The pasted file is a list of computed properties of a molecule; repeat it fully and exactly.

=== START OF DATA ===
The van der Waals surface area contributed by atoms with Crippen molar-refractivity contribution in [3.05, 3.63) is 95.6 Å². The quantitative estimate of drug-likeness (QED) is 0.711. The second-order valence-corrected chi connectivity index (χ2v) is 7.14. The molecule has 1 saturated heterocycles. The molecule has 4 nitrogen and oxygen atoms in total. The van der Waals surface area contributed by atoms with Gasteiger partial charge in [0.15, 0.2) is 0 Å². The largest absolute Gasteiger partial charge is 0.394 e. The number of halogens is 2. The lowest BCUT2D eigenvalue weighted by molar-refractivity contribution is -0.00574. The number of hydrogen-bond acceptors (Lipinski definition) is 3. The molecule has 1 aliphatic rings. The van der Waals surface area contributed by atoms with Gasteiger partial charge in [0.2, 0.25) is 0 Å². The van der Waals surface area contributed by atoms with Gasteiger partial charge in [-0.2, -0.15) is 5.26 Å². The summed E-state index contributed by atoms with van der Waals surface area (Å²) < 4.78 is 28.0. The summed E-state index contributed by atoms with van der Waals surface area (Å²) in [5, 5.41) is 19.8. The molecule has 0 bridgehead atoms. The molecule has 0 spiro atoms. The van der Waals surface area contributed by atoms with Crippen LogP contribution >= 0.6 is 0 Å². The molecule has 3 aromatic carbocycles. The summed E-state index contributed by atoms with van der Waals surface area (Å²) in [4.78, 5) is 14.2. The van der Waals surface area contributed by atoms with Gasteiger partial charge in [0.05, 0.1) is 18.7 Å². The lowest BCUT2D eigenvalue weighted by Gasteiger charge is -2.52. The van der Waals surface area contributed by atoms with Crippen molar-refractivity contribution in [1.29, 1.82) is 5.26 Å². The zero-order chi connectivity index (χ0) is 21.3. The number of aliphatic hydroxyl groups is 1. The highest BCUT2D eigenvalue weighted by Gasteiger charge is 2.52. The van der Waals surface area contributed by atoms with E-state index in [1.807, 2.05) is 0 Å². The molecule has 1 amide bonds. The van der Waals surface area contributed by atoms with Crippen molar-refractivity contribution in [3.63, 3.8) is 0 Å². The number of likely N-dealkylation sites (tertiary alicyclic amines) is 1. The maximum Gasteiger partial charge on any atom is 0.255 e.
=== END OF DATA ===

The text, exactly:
The van der Waals surface area contributed by atoms with Crippen molar-refractivity contribution in [3.05, 3.63) is 95.6 Å². The quantitative estimate of drug-likeness (QED) is 0.711. The second-order valence-corrected chi connectivity index (χ2v) is 7.14. The molecule has 1 saturated heterocycles. The molecule has 4 nitrogen and oxygen atoms in total. The van der Waals surface area contributed by atoms with Gasteiger partial charge in [0.15, 0.2) is 0 Å². The largest absolute Gasteiger partial charge is 0.394 e. The number of halogens is 2. The lowest BCUT2D eigenvalue weighted by molar-refractivity contribution is -0.00574. The number of hydrogen-bond acceptors (Lipinski definition) is 3. The molecule has 1 aliphatic rings. The van der Waals surface area contributed by atoms with Gasteiger partial charge in [0.2, 0.25) is 0 Å². The van der Waals surface area contributed by atoms with Gasteiger partial charge in [-0.2, -0.15) is 5.26 Å². The summed E-state index contributed by atoms with van der Waals surface area (Å²) < 4.78 is 28.0. The summed E-state index contributed by atoms with van der Waals surface area (Å²) in [5, 5.41) is 19.8. The molecule has 0 bridgehead atoms. The molecule has 0 spiro atoms. The van der Waals surface area contributed by atoms with Crippen LogP contribution >= 0.6 is 0 Å². The molecule has 3 aromatic carbocycles. The summed E-state index contributed by atoms with van der Waals surface area (Å²) in [4.78, 5) is 14.2. The van der Waals surface area contributed by atoms with Gasteiger partial charge in [0.05, 0.1) is 18.7 Å². The lowest BCUT2D eigenvalue weighted by Gasteiger charge is -2.52. The van der Waals surface area contributed by atoms with Crippen molar-refractivity contribution in [1.29, 1.82) is 5.26 Å². The zero-order chi connectivity index (χ0) is 21.3. The number of aliphatic hydroxyl groups is 1. The highest BCUT2D eigenvalue weighted by Gasteiger charge is 2.52. The van der Waals surface area contributed by atoms with E-state index in [1.807, 2.05) is 0 Å². The molecule has 1 amide bonds. The van der Waals surface area contributed by atoms with Crippen molar-refractivity contribution in [3.63, 3.8) is 0 Å². The number of likely N-dealkylation sites (tertiary alicyclic amines) is 1. The maximum Gasteiger partial charge on any atom is 0.255 e.